By Shea Howell
January 3, 2016
On the eve of the New Year, the Flint Water Advisory Task Force felt compelled to deliver a letter to Governor Snyder. It is a remarkably candid assessment of the Governor’s failures, the crass attitude of his appointees, and the creation of a culture of disrespect and denial within government.
Thus far, the Governor does not seem to grasp the extraordinary damage he has done. His weak apology and appointments of a coordinator and public relations expert were met with immediate criticism. “Political appointees and public relations people are what got us into this mess, and they aren’t who we need leading us out of it,” Flint State Senator Jim Ananich said. “Anything less than a professional trained in emergency management or public health will not suffice.”
The latest letter to Snyder prompted the resignations of two top officials who failed in their responsibilities for protecting the public. Dan Wyant, the Director of Environmental Quality (DEQ), whose agency was cited as “primarily responsible for failing to ensure safe drinking water,” resigned. This was followed by the resignation of the DEQ spokesman, Brad Wurfel.
“Snyder said. “I want the Flint community to know how very sorry I am that this has happened. He continued, “And I want all Michigan citizens to know that we will learn from this experience, because Flint is not the only city that has an aging infrastructure. I know many Flint citizens are angry and want more than an apology. That’s why I’m taking the actions today to ensure a culture of openness and trust.”
There is no doubt Snyder is “sorry this has happened.” But his apology misses the point. This is not about “aging infrastructure” or the acts of a few individuals. It is the result of an ideology dedicated to saving money and denying our responsibilities to one another and the ecosystems on which we depend for life.
Governor Snyder, not his appointees, carries the primary responsibility for this crisis. It is not only that he may well have known about lead poisoning long before he was forced to act on it. It is that he is responsible for the conduct of his appointees. They carry forth his attitudes. These attitudes value saving money over protecting people and public health. They are attitudes that disdain democracy and disrespect citizens who question the decisions of unaccountable authorities.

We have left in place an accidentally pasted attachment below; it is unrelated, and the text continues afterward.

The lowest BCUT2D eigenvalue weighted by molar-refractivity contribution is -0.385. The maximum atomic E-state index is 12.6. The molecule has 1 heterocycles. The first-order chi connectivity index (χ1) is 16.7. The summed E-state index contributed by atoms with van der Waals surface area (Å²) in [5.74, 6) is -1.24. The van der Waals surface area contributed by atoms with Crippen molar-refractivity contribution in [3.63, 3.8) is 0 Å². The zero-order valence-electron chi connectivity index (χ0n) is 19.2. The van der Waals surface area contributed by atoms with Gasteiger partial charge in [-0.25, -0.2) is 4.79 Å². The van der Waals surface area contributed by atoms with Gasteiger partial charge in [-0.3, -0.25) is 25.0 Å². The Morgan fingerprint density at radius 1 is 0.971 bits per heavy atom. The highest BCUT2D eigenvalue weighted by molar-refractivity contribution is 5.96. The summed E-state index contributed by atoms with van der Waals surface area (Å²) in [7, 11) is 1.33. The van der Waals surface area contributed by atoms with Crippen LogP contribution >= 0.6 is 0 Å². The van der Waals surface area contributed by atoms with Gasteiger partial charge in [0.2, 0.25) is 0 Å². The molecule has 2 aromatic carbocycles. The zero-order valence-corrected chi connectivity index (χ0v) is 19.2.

Snyder has refused to reflect on how his decision to appoint unaccountable emergency managers to run major cities contributed to this disaster. He has refused to look at how his bottom line thinking endangers our public responsibility to one another. He has refused to explore how his own attitudes toward those who disagree and question him. He refuses to acknowledge that controversy and disagreement are essential to sound decision-making.
His task force says bluntly, “It is clear to us, particularly as we listen to the people of Flint, that it is both critical and urgent to establish responsibility for what happened in their community and ensure accountability.”
The letter acknowledges that “other individuals and entities made poor decisions, contributing to and prolonging the contamination of the drinking water supply in Flint,” beyond the DEQ. Citing reports of “early knowledge” and “yet, silence, about elevated blood lead levels detected among Flints children” the letter concludes “we feel it is important to review local government decision processes under emergency management.”
The crisis in Flint reveals the deep flaws in the Snyder administration. It raises questions not only of mis-management and bad decisions, but of criminal acts, knowingly perpetrated by arrogant officials in the name of efficiency.